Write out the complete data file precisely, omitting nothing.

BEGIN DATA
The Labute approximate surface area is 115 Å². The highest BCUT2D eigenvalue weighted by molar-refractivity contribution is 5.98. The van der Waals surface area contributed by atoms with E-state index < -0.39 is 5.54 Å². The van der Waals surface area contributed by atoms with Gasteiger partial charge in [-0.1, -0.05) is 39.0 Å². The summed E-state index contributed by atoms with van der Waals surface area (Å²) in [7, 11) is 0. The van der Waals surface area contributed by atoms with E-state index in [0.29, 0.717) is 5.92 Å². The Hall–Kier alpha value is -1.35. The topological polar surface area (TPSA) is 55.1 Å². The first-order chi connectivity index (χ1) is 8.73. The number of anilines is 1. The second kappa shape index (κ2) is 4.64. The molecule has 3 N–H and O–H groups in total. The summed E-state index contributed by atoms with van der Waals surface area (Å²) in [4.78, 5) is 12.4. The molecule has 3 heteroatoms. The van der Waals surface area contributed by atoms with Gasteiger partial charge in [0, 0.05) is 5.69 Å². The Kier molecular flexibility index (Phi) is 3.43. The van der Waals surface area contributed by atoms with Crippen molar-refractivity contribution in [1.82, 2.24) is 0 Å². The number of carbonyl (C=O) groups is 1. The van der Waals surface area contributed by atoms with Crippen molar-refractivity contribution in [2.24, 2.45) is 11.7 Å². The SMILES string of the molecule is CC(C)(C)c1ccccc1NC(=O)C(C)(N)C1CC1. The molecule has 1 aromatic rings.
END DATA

The Labute approximate surface area is 115 Å². The highest BCUT2D eigenvalue weighted by molar-refractivity contribution is 5.98. The van der Waals surface area contributed by atoms with E-state index < -0.39 is 5.54 Å². The van der Waals surface area contributed by atoms with Gasteiger partial charge in [-0.1, -0.05) is 39.0 Å². The summed E-state index contributed by atoms with van der Waals surface area (Å²) in [7, 11) is 0. The van der Waals surface area contributed by atoms with E-state index in [0.29, 0.717) is 5.92 Å². The Hall–Kier alpha value is -1.35. The topological polar surface area (TPSA) is 55.1 Å². The first-order chi connectivity index (χ1) is 8.73. The number of anilines is 1. The second kappa shape index (κ2) is 4.64. The molecule has 3 N–H and O–H groups in total. The summed E-state index contributed by atoms with van der Waals surface area (Å²) in [4.78, 5) is 12.4. The molecule has 3 heteroatoms. The van der Waals surface area contributed by atoms with Gasteiger partial charge in [0, 0.05) is 5.69 Å². The Kier molecular flexibility index (Phi) is 3.43. The van der Waals surface area contributed by atoms with Crippen molar-refractivity contribution in [1.82, 2.24) is 0 Å². The number of carbonyl (C=O) groups is 1. The van der Waals surface area contributed by atoms with Crippen molar-refractivity contribution in [2.24, 2.45) is 11.7 Å². The SMILES string of the molecule is CC(C)(C)c1ccccc1NC(=O)C(C)(N)C1CC1. The molecule has 1 aromatic rings.